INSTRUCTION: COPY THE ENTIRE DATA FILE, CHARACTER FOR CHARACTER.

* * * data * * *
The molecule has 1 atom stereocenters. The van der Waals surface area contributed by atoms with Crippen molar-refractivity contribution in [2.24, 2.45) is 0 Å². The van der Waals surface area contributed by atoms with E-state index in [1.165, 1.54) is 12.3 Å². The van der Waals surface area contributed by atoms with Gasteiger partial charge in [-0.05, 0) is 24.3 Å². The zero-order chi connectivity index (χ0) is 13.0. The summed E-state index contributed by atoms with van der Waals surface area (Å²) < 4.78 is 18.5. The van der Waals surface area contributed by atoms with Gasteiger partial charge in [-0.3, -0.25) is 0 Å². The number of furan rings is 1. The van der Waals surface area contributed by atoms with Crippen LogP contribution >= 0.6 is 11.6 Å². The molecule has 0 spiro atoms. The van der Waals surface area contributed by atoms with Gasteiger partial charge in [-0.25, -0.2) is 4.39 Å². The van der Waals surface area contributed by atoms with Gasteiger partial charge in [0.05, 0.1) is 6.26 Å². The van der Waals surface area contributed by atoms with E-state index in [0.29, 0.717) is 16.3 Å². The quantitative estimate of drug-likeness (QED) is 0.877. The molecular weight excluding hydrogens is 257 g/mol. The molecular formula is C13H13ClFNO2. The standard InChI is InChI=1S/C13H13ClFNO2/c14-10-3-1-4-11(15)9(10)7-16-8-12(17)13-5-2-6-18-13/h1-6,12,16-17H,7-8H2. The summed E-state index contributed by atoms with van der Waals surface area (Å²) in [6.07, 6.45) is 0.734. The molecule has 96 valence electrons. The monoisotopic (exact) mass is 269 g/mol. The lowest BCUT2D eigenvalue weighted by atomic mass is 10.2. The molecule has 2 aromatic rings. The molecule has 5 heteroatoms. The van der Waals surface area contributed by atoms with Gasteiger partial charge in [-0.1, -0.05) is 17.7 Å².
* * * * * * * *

The molecule has 1 atom stereocenters. The van der Waals surface area contributed by atoms with Crippen molar-refractivity contribution in [2.24, 2.45) is 0 Å². The van der Waals surface area contributed by atoms with E-state index in [1.165, 1.54) is 12.3 Å². The van der Waals surface area contributed by atoms with Gasteiger partial charge in [-0.05, 0) is 24.3 Å². The zero-order chi connectivity index (χ0) is 13.0. The summed E-state index contributed by atoms with van der Waals surface area (Å²) < 4.78 is 18.5. The van der Waals surface area contributed by atoms with Gasteiger partial charge in [-0.3, -0.25) is 0 Å². The number of furan rings is 1. The van der Waals surface area contributed by atoms with Crippen LogP contribution >= 0.6 is 11.6 Å². The molecule has 0 spiro atoms. The van der Waals surface area contributed by atoms with Gasteiger partial charge in [-0.25, -0.2) is 4.39 Å². The van der Waals surface area contributed by atoms with Gasteiger partial charge in [0.05, 0.1) is 6.26 Å². The van der Waals surface area contributed by atoms with E-state index in [0.29, 0.717) is 16.3 Å². The quantitative estimate of drug-likeness (QED) is 0.877. The molecular weight excluding hydrogens is 257 g/mol. The molecular formula is C13H13ClFNO2. The standard InChI is InChI=1S/C13H13ClFNO2/c14-10-3-1-4-11(15)9(10)7-16-8-12(17)13-5-2-6-18-13/h1-6,12,16-17H,7-8H2. The summed E-state index contributed by atoms with van der Waals surface area (Å²) in [6.07, 6.45) is 0.734. The molecule has 96 valence electrons. The monoisotopic (exact) mass is 269 g/mol. The lowest BCUT2D eigenvalue weighted by atomic mass is 10.2. The molecule has 2 aromatic rings. The molecule has 5 heteroatoms. The van der Waals surface area contributed by atoms with Gasteiger partial charge in [-0.1, -0.05) is 17.7 Å².